How We Can Expect to Travel With COVID-19 Restrictions

We are all collectively experiencing some degree of wanderlust right now. We have been stuck at home — sheltering in place — trying to protect our families, our communities and ourselves from illness,and stop the spread of COVID-19. While our normal lives are on pause, many of us are starting to wonder if and when it will be safe to travel. Summer is here, after all, and we long for brighter days and calmer nights.

While we may want to escape reality, we need to realize that there’s currently no getting away from the Coronavirus, so we must remain vigilant and do our part to stay safe and healthy. Some travel is possible, but it will look and feel very different than what we’re used to. Here’s what you can expect.

Destinations May Be Restricted

If you’re dreaming about a European getaway, you might as well dream on. International travel is not advisable or even possible in some situations, and many destinations have closed their borders to incoming tourists. The E.U., for example, has temporarily barred travelers from the United States. While this may change in the coming weeks and months, it’s clear that as long as COVID-19 is an imminent threat, jet setting off to an international destination is off the table.

You May Need to Quarantine

If you’re thinking about traveling to another state, you should check restrictions before making big plans. Some states have implemented a mandatory two-week quarantine for visitors coming from places with a high rate of infection. Conversely, your home state may require that you quarantine after visiting another destination.

If You Are Flying…

Do your due diligence before hopping on a plane. Check with your preferred airline before you book to find out what precautions are being taken to ensure passengers’ safety and health. For example, ask if middle seats will be kept empty on your flight and/or if they’re booking to capacity.

You’ll also want to implement your own safety protocols at the airport and in flight. Wear a mask, bring disinfecting wipes for surfaces and carry your own hand sanitizer.


Consider a Road Trip

If the idea of being in close proximity to strangers in an enclosed space for hours has your nerves frayed (understandably, of course), you might want to consider another means of transportation. There’s no time like the present for a good old-fashioned road trip. Pack up the car and the kids and hit the highway. If you’re going a great distance, consider renting an RV for the long haul.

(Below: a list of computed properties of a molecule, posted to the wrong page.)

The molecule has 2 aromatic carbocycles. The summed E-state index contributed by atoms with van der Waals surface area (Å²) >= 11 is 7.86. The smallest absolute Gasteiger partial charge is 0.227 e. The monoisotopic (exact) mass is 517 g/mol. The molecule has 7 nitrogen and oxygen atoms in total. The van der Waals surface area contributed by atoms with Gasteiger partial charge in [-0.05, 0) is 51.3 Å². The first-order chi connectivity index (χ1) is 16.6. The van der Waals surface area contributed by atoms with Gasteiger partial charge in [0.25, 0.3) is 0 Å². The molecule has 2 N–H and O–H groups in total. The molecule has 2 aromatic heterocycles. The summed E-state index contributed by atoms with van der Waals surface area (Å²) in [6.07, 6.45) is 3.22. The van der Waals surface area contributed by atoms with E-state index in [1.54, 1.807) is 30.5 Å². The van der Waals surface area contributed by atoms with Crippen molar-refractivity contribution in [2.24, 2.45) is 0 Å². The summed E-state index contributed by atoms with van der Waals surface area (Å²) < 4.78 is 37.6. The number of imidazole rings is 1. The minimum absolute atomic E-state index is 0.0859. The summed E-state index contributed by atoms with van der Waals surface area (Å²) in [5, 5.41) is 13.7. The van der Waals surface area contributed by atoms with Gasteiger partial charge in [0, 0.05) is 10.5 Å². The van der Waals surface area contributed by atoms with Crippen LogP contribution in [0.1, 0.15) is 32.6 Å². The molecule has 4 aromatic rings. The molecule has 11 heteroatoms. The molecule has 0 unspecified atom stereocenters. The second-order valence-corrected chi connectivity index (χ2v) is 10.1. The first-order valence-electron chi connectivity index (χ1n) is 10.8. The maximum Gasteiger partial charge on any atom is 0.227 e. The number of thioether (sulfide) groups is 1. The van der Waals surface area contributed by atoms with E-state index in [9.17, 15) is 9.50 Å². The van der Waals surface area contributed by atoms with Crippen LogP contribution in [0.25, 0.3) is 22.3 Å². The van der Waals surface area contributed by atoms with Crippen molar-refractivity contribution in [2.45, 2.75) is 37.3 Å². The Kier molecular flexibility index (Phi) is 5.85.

Of course, even road trips come with some level of risk. You’ll need to take bathroom breaks and go to rest stops and gas stations, so be sure to have all your safety essentials in the car. Minimize food breaks by packing lots of snacks and water.

Hotel vs. Rental Property

If you choose to stay at a hotel, be sure to check the procedures before arrival. You want to ensure your room is clean, social distancing is enforced in communal spaces and masks are must-haves for guests and staff.

If you’d rather have your own safe, personal place, consider renting a house, instead. You will have more control of the situation — there is no lobby, no employees, you can cook all your meals and clean your own space. Of course, check with the property host to make sure everything has been properly sanitized before your arrival.

Be Outdoorsy

Stay outdoors as much as possible during your travels. Avoid crowds and go to beaches at off hours, explore hidden lakes, hike new paths and take in stunning sunset views. Just try to stay six feet away from fellow travelers who are also admiring nature in all its glory.

Check CDC Guidelines

Whether you are traveling locally or going far, be sure to keep on top of the latest developments, so you can make more informed decisions. Check statistics for your destination, and read up on the latest guidelines and tips from the Centers for Disease Control and Prevention.

Travel is a gift, and we are all eager to get out and explore again. Safety has to come first, though, so be careful, be mindful and do your part to mitigate risk.

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